Driver: San Francisco On PC Protected By Ubisoft’s DRM and It Sucks

By   /   Jul 27, 2011


Over the years, PC gaming has been the major victim of piracy, which is also one of the probable reasons that it went through a period of deterioration.

Ubisoft’s DRM protection was a desperate effort against piracy and illegal distribution of games which was first integrated in Assassin’s Creed 2. Instead of protecting the game, it made it unplayable for masses at launch.

You would think a Publisher of Ubisoft’s caliber would learn from its mistake and yes, they did but only for short period. They have now reconsidered their stance again by requiring a constant internet connection for their upcoming title ‘Driver: San Francisco‘.

Ubisoft’s DRM works efficiently but at a great price as even the legitimate owners have found themselves unable to activate their copies of the game in the past. Not to mention that it also affects the online experience a lot.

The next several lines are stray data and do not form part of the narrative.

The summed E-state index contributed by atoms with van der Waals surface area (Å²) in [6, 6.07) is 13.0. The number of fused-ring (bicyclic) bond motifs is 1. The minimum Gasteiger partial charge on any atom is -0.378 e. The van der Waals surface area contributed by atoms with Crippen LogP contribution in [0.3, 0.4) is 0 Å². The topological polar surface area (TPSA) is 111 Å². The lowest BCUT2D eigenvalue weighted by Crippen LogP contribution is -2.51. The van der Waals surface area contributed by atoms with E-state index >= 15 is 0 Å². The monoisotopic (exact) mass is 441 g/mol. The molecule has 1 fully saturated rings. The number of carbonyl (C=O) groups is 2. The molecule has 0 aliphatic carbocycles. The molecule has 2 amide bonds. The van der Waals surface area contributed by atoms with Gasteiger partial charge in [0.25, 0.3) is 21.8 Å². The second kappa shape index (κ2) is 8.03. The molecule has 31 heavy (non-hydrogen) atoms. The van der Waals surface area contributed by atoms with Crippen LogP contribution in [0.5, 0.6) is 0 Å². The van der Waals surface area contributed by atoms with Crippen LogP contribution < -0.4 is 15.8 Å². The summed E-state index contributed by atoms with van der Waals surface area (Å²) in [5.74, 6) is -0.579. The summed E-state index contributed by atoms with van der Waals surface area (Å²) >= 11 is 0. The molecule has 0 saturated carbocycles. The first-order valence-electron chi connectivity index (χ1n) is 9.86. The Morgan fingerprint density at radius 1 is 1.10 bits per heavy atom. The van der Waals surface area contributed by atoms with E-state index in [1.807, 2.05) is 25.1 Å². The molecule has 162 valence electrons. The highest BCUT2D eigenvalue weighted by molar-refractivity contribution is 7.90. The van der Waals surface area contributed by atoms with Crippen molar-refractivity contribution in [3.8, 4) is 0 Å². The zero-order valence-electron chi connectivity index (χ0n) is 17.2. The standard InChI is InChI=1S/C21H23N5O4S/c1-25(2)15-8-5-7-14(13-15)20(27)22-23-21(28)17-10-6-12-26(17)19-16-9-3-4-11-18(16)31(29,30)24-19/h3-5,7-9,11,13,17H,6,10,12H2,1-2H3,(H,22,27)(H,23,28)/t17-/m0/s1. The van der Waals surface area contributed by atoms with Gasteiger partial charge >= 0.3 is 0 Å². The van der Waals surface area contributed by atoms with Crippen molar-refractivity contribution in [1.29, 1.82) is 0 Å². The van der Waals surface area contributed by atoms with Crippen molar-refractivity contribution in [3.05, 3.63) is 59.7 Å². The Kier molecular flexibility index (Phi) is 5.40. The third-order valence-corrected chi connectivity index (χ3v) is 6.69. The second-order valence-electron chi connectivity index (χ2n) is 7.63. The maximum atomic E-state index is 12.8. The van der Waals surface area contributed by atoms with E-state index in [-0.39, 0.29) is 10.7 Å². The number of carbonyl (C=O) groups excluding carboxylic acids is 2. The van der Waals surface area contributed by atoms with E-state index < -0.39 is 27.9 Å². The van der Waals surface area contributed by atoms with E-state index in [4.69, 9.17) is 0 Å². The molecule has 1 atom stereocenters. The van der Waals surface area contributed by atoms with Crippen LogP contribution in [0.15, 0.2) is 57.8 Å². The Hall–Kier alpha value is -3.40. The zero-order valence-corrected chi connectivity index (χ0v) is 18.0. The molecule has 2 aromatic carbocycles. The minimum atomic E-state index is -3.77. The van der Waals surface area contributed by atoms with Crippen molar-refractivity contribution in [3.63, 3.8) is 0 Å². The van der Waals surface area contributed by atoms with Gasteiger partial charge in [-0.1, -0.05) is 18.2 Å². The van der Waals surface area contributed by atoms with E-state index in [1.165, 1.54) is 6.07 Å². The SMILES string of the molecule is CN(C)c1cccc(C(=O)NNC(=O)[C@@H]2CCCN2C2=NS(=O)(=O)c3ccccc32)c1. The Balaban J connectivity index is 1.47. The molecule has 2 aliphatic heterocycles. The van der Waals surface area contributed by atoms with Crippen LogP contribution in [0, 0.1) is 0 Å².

Despite of huge criticism, Ubisoft still wants to integrate the controversial DRM security system for “Driver: San Fransisco”. Which means that you will need an internet connection to play this game, even the single player.

Is Ubisoft being extravagant here? Since there are many other publishers (like EA, Activision and many more) who don’t create any hassle for their legal buyers just to counteract the piracy.

It’s ironic, Ubisoft instead of countering Piracy may lose few more of its loyal consumers as we have seen in the previous cases. I just hope the new DRM is consumer-friendly else…

Featured Videos